Welcome to Empirical Purple

A blog by Simon Brady to cover a surprisingly wide range of geekiness, in a combination that no-one else does quite the same way. Probably. Either that, or it'll just be Simon talking about the likes of Football (usually the Soccer variety), PC & Tabletop Gaming, WWE, Movies, Music and occasionally even my actual job of Graphic Design, depending on what I'm up to in the world.



Monday, October 14, 2013

Use the Force. Like Always.

Everything wrong with Star Wars in one image
Every time you see something about Star Wars, it's the same thing again and again; they're variations on a theme, at best.

Putting aside the fact it's all about making money anyway, when you see Star Wars, it's always about swinging lightsabers and using the Force in special effects-laden action sequences.

I firmly hold the opinion that George Lucas completely fluked Star Wars' initial success, mostly down to Ralph McQuarrie's defining concept art and ILM's amazing SFX that set a new benchmark for effects in movies.

But what has every iteration of the franchise done since? Relied on without buidling on it. I'm not one of those Star Wars fans who claims that Episodes I-III ruined my childhood, nor that Return of the Jedi did it, either. In fact Jedi was one of the most-watched VHS tapes I had as a child, just behind Transformers: The Movie. What's wrong is that the swishy-slicey light show that was a highlight in the original three films became the centrepiece of the prequel triliogy and countless games, TV shows and fan works ever since.

 Every time something 'new' is created for the Star Wars universe, it's based on those first three films. Spaceships are always derivatives of TIE fighters, Star Destroyers and Corellian Corvettes, even as the supposed predecessors of those craft. Suits of armour are always designed as homages to either Boba Fett's Mandalorian-style bounty hunter armour, the Imperial Stormtroopers, or both.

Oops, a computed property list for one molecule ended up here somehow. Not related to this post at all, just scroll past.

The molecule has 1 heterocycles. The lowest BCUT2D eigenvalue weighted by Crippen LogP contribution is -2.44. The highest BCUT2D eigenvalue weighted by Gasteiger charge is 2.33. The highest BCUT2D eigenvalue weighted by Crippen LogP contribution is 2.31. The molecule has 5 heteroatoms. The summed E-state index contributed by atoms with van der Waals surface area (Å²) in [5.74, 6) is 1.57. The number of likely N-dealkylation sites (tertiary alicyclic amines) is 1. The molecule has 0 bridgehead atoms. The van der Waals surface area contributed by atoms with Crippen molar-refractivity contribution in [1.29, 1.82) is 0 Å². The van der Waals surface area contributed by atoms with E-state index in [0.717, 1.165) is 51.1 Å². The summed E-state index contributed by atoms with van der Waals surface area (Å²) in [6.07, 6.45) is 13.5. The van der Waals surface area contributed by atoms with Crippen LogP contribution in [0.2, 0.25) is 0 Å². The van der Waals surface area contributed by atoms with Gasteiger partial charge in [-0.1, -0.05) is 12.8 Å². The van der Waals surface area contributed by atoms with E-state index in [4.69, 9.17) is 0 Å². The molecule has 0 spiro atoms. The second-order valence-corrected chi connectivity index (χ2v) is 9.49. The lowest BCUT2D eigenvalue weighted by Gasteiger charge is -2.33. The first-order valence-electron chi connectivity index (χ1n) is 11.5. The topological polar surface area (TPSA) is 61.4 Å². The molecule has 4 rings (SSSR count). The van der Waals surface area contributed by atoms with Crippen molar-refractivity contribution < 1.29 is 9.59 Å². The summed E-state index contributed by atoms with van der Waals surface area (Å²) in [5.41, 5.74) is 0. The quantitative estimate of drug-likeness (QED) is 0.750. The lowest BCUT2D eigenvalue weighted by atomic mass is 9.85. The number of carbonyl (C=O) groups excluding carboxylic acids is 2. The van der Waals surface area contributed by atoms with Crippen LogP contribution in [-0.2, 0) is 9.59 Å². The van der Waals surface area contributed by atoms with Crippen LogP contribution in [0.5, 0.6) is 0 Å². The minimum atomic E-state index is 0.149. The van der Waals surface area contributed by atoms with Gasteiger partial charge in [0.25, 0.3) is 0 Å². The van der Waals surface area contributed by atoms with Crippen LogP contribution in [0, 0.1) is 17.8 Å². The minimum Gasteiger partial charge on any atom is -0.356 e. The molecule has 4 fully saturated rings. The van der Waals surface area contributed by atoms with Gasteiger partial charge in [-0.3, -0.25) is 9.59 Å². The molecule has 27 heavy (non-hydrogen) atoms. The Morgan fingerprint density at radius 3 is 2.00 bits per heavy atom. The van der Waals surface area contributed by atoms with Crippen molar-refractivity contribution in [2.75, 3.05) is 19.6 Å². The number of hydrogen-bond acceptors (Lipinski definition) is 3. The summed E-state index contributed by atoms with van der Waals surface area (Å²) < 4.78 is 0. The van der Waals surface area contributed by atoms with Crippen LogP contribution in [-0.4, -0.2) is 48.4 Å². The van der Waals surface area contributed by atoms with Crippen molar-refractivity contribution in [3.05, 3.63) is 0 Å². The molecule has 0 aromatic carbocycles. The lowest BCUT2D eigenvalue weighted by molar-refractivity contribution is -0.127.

Even in Star Wars: The Old Republic it's the exact same story played out in the exact same way. Despite being set 4,000 years previously, the technology is exactly the same and the only setting difference is that instead of two bad guys waving red laser swords around, there are just as many as the ones with green and blue (and yellow, and purple, and pink, and black...). The Planets are the same, the races the same, the themes are the same, and there's more music video editing and the light shows that will sear your retina.

CGI lightsaber-wielding super-gymnastic Yoda was where it really went wrong.

Once you take away the Jim Henson factor, you lose the reality of supporting characters. When the likes of Jabba and Yoda stop being physical entities for actors to react to and audiences to connect with, you lose some of the substance to a film. Animatronics technology has come a long way since the muppet-style Yoda of the late 70s, but evidently CGI is cheaper and allows you more control of your shots, so that's the way you go. First mistake.

Secondly, the action scenes. Of course, most fans have wondered what Yoda would have looked like in a fight with his lightsaber. The point is, however, that we should never see that, because Yoda represents the Jedi's pacifism and a route to solve problems away from conflict. When he drops his walking stick and moves like a little green blur against Count Dooku or Palpatine the whole point of his character, and indeed his message, is diminished.

But, never mind, it's a cool swirly swishy lightsaber fight with insane action, bright lights and shiny, shiny effects. Style over content is a great way to distract people, and make a hell of a lot of money while they're at it.

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